Common facilities are designed for daily use, are an integral part of the community, and are always supplemental to the private residences. Participating in the community is always optional, not required. Since the buildings are clustered, larger sites may retain several or many acres of undeveloped shared open space.
4. Resident management.
Residents manage their own cohousing communities, and also perform much of the work required to maintain the property. They participate in the preparation of common meals, and meet regularly to solve problems and develop policies for the community.
5. Non-hierarchical structure and decision-making.
Leadership roles naturally exist in cohousing communities, however no one person (or persons) has authority over others. Most groups start with one or two “burning souls.” As people join the group, each person takes on one or more roles consistent with his or her skills, abilities or interests. Most cohousing groups make all of their decisions by consensus or similar forms of consent decision-making (e.g. sociocracy) , and, although many groups have a policy for voting if the group cannot reach consensus after a number of attempts, it is rarely or never necessary to resort to voting.
6. No shared community economy.
The community is not a source of income for its members. Occasionally, a cohousing community will pay one of its residents to do a specific (usually time-limited) task, but more typically the work will be considered that member’s contribution to the shared responsibilities.
For more information on cohousing and senior cohousing specifically, check out my book on Amazon titled State-Of-The-Art Cohousing: Lessons Learned from Quimper Village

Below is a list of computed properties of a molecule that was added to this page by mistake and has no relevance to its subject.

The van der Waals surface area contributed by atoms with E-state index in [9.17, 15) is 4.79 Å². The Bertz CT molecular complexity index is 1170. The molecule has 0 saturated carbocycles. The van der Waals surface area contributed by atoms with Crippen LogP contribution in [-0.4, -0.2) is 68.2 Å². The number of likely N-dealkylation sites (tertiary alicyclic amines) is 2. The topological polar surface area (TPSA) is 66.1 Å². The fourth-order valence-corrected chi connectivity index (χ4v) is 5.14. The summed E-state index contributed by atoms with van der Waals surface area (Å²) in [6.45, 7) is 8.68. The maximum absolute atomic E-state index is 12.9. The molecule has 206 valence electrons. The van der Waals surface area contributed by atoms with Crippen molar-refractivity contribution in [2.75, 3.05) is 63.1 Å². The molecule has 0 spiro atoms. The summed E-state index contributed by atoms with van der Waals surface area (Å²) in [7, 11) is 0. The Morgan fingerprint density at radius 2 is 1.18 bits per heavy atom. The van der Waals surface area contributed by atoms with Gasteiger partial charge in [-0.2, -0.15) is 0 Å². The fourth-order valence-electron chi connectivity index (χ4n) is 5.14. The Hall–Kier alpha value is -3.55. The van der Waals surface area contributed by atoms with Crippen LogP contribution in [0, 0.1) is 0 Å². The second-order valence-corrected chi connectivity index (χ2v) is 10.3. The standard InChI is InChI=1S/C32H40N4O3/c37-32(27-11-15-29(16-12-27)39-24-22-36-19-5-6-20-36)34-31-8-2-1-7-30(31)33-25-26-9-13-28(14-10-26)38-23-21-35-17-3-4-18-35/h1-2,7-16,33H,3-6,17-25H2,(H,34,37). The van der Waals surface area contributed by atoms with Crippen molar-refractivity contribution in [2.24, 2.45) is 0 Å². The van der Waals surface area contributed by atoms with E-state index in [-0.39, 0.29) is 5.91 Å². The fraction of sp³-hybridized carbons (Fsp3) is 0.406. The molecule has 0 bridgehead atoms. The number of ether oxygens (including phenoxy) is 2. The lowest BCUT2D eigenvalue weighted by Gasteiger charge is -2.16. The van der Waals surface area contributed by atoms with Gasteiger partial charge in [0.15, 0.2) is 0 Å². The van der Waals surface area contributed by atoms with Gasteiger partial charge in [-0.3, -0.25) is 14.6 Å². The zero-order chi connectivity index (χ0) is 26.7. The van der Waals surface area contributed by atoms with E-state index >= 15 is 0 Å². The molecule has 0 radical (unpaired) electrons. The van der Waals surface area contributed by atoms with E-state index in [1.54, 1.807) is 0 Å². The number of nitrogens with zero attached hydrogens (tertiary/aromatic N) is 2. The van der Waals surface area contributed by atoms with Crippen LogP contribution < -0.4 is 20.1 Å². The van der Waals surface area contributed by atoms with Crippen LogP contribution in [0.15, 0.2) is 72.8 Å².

What is Senior Cohousing?
Senior Cohousing functions exactly the same way as intergenerational cohousing except that the residents are 50 years and older. The advantage this creates for the residents is that all activities, architecture, governance, amenities etc. are focused on an older, partially retired community. So maybe instead of a play structure, they want a hot tub. Or an art studio instead of a reading room for small children. You get the idea.
Also, in an intergenerational community, many residents may work and be gone during the daytime hours of the week. With an older orientation, there are more people around to go out for a cup of coffee with, hike or work on a project.
The principle behind cohousing regardless of age is the recognition that most people would prefer to stay in their own homes as long as possible---and studies show people are happier and feel better at home. At the same time, most people feel better when they are connected to others. Cohousing provides the best of both worlds.
Senior cohousing has proven to be an innovative and cost effective model that illustrates how living in a highly functional community improves health, reduces the need for senior services, enhances individual contributions on a larger scale, and makes life more affordable and fun. These seniors are consciously aware of their environmental foot print and strive to live sustainably light on the earth.